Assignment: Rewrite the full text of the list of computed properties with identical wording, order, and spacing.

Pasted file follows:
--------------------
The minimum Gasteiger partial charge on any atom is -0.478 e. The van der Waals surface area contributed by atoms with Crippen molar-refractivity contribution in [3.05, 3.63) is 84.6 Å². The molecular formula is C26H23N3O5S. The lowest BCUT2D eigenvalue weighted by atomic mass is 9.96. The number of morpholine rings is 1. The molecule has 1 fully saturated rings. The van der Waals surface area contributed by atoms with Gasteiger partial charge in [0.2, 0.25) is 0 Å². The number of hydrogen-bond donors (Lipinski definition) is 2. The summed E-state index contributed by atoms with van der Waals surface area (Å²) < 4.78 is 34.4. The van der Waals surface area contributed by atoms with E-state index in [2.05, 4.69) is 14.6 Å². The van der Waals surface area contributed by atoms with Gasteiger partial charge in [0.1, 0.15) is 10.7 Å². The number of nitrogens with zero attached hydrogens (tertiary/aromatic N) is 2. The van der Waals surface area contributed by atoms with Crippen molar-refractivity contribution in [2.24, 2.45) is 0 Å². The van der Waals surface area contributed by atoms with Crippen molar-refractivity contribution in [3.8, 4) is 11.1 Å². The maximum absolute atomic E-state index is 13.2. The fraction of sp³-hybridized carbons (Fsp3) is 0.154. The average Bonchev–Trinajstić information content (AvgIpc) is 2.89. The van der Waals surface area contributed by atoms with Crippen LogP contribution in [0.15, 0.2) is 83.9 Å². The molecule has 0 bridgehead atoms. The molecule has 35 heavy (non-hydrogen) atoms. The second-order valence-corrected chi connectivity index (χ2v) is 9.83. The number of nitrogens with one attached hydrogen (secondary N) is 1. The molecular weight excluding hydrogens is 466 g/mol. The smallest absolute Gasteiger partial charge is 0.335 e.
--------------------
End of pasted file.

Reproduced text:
The minimum Gasteiger partial charge on any atom is -0.478 e. The van der Waals surface area contributed by atoms with Crippen molar-refractivity contribution in [3.05, 3.63) is 84.6 Å². The molecular formula is C26H23N3O5S. The lowest BCUT2D eigenvalue weighted by atomic mass is 9.96. The number of morpholine rings is 1. The molecule has 1 fully saturated rings. The van der Waals surface area contributed by atoms with Gasteiger partial charge in [0.2, 0.25) is 0 Å². The number of hydrogen-bond donors (Lipinski definition) is 2. The summed E-state index contributed by atoms with van der Waals surface area (Å²) < 4.78 is 34.4. The van der Waals surface area contributed by atoms with E-state index in [2.05, 4.69) is 14.6 Å². The van der Waals surface area contributed by atoms with Gasteiger partial charge in [0.1, 0.15) is 10.7 Å². The number of nitrogens with zero attached hydrogens (tertiary/aromatic N) is 2. The van der Waals surface area contributed by atoms with Crippen molar-refractivity contribution in [2.24, 2.45) is 0 Å². The van der Waals surface area contributed by atoms with Crippen molar-refractivity contribution in [3.8, 4) is 11.1 Å². The maximum absolute atomic E-state index is 13.2. The fraction of sp³-hybridized carbons (Fsp3) is 0.154. The average Bonchev–Trinajstić information content (AvgIpc) is 2.89. The van der Waals surface area contributed by atoms with Crippen LogP contribution in [0.15, 0.2) is 83.9 Å². The molecule has 0 bridgehead atoms. The molecule has 35 heavy (non-hydrogen) atoms. The second-order valence-corrected chi connectivity index (χ2v) is 9.83. The number of nitrogens with one attached hydrogen (secondary N) is 1. The molecular weight excluding hydrogens is 466 g/mol. The smallest absolute Gasteiger partial charge is 0.335 e.